Kittatinny solar project to resume
Project to include renovation of wooded island
By Jessica Lopez
NEWTON — Hoping to complete a solar project first planned in 2012, the Kittatinny Board of Education is preparing to renovate the wooded island in front of Kittatinny Regional High School.
When construction was initiated last year, a solar canopy was installed in one of the high school’s parking lots, along with roof mounts. The project, scoped by SunLight General Capital, is meant to generate savings for the high school as the solar panels feedback energy into the building.
The solar project, however, was put on hold after Sunlight’s contractor MasTec filed a lawsuit against them, alleging they were paid only $33 million for more than $79.2 million of services.
Municipal bonds from Somerset, Morris and Sussex counties were frozen as a result of the lawsuit, which has recently been resolved.
“Now that the construction lien has been lifted between Sunlight General and its contractor, we have been approached to resume the roof mounts,” said Business Administrator Kathy Kane.
The board is planning to proceed with the original scope of the work to make a smaller island, cutting down trees on it to allow more light to teach the rooftop solar panels. Sunlight and its contractor plan to cut the trees, mulch them, then grass and seed the smaller island.
The school administration said the removal of the trees would provide better security, allowing a greater line of sight to the front of the school.
“More solar is great. A smaller island would be great too, especially with the new security vestibule [that the school plans to build near the entrance],” said Superintendent Craig Hutcheson.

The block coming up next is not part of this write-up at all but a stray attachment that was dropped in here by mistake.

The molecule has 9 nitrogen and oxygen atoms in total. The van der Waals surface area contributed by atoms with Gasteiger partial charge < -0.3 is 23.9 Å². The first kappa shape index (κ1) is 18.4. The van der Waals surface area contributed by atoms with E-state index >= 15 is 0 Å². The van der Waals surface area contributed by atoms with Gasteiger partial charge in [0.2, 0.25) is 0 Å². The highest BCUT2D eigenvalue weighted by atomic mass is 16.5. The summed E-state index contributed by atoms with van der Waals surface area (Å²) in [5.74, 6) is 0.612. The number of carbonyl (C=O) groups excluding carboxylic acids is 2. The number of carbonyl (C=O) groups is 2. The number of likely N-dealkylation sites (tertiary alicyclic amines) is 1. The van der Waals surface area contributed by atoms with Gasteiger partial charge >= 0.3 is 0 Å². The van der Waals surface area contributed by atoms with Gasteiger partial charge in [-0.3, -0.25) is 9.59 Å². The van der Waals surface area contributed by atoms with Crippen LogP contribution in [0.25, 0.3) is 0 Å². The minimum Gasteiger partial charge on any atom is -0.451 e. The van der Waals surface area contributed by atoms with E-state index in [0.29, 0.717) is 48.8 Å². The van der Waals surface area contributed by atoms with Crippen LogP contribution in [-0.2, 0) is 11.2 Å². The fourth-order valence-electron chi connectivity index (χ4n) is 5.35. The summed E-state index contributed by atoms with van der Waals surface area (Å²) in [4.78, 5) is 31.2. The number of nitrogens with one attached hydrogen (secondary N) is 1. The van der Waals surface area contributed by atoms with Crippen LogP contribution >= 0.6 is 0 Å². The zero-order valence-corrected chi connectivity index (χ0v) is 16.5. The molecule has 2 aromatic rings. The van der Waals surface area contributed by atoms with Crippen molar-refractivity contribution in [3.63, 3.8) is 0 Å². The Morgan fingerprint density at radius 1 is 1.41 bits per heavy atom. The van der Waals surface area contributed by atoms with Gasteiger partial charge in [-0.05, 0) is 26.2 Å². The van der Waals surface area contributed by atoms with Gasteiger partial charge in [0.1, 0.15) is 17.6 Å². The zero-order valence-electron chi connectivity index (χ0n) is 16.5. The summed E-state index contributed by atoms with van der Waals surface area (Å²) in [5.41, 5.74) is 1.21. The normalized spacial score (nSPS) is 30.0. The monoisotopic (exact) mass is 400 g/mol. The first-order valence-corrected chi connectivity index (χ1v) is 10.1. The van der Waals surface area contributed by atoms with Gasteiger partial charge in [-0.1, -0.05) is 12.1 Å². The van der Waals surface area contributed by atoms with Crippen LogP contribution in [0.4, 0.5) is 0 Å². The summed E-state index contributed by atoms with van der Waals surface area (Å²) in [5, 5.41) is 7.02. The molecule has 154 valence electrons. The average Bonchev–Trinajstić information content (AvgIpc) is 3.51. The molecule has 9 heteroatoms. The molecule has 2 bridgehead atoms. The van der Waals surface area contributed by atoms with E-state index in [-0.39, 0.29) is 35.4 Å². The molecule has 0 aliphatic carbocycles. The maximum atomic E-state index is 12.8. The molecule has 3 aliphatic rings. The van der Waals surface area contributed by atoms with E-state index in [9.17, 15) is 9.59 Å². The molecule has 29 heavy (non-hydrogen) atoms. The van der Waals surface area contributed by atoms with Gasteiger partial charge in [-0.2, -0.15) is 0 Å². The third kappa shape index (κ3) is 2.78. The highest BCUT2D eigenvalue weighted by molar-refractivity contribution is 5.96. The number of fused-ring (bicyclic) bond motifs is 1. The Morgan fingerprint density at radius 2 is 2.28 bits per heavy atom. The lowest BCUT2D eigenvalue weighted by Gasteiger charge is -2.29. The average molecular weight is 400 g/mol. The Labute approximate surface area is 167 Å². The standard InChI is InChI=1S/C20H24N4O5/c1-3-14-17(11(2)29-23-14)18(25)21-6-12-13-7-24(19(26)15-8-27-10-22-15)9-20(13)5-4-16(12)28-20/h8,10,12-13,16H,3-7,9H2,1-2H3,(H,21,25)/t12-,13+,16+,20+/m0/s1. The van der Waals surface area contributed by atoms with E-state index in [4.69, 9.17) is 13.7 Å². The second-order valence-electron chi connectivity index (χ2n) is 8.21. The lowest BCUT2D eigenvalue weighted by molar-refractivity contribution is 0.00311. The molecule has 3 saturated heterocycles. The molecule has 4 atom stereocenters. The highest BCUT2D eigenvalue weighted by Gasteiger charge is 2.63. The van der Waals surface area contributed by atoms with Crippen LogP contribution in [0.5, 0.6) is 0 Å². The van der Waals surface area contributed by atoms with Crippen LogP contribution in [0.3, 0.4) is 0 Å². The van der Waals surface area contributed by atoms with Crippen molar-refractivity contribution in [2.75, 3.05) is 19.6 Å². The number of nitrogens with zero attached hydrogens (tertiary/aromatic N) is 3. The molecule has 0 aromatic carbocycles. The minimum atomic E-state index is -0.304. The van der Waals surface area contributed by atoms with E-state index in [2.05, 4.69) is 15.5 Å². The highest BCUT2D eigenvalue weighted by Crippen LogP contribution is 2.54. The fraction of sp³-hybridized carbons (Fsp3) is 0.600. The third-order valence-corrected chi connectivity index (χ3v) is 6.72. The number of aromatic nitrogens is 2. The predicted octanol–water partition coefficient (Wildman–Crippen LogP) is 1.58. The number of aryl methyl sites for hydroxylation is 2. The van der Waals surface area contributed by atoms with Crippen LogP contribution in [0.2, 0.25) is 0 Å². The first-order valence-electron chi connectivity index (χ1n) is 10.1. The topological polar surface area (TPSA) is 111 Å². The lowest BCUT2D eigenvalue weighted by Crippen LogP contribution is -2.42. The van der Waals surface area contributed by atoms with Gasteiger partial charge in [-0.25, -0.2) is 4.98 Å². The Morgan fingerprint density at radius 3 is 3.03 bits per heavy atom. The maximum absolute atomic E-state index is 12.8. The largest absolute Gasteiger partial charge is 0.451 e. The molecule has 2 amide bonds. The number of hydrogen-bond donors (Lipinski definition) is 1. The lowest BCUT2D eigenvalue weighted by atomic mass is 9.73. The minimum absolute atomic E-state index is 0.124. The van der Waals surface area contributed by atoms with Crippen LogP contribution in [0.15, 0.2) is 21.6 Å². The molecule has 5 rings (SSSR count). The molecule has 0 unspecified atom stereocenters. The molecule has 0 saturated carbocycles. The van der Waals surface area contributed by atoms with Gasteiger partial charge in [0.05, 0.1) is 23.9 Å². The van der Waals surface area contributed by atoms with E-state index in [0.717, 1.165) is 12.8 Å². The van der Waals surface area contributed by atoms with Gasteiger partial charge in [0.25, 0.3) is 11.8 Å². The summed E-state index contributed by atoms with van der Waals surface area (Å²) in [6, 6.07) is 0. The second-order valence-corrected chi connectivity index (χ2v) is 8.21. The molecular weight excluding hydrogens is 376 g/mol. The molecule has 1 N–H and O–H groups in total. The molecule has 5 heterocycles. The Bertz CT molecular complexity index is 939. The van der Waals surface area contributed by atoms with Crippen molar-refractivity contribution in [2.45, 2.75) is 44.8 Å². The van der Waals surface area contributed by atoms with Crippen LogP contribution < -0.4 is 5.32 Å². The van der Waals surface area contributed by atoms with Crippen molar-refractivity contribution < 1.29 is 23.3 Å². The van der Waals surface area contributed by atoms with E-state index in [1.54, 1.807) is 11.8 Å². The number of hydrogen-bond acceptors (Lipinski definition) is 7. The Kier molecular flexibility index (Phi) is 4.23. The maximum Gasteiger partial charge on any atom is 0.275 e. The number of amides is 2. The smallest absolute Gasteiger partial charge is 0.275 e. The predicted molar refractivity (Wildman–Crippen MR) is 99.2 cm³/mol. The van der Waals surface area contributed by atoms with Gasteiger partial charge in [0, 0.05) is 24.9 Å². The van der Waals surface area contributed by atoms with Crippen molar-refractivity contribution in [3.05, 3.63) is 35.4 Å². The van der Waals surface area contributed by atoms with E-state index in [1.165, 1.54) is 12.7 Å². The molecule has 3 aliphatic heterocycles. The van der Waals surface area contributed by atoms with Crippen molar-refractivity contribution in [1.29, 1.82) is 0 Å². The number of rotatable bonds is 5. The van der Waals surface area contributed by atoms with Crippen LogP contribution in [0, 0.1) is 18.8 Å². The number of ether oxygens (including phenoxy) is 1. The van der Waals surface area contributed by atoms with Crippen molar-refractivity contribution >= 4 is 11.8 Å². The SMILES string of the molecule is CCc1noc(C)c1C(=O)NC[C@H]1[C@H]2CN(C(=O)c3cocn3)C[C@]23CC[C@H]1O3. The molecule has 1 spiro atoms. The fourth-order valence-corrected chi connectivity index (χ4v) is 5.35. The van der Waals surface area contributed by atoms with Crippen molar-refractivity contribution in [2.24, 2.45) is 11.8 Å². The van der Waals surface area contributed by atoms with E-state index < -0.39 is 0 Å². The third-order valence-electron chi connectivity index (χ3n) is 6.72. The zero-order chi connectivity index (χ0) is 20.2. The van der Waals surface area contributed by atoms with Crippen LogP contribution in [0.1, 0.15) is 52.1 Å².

Plans also potentially include a small park for students on the island, Kane said at the May 15 BOE meeting.
High school Principal Christian Angelillo talked about getting students to generate ideas for renovating the island.
“It would make a great Eagle Scout project,” he said.
The company behind the solar project, Sunlight Capital, “develops, finances, owns and operates solar energy projects,” according to their website.
The New York-based company also has built and operates solar energy sites at Byram Lakes Elementary School and Sussex County Community College.
According to their website, Byram Lakes will generate almost 600,000 kilowatts this year, with a savings of $66,000.
The college is estimated to output 1.2 million kilowatts, with $139,000 in estimated savings.
Kittatinny Regional High School is also a member of the Sussex County Renewable Energy Program for solar power.
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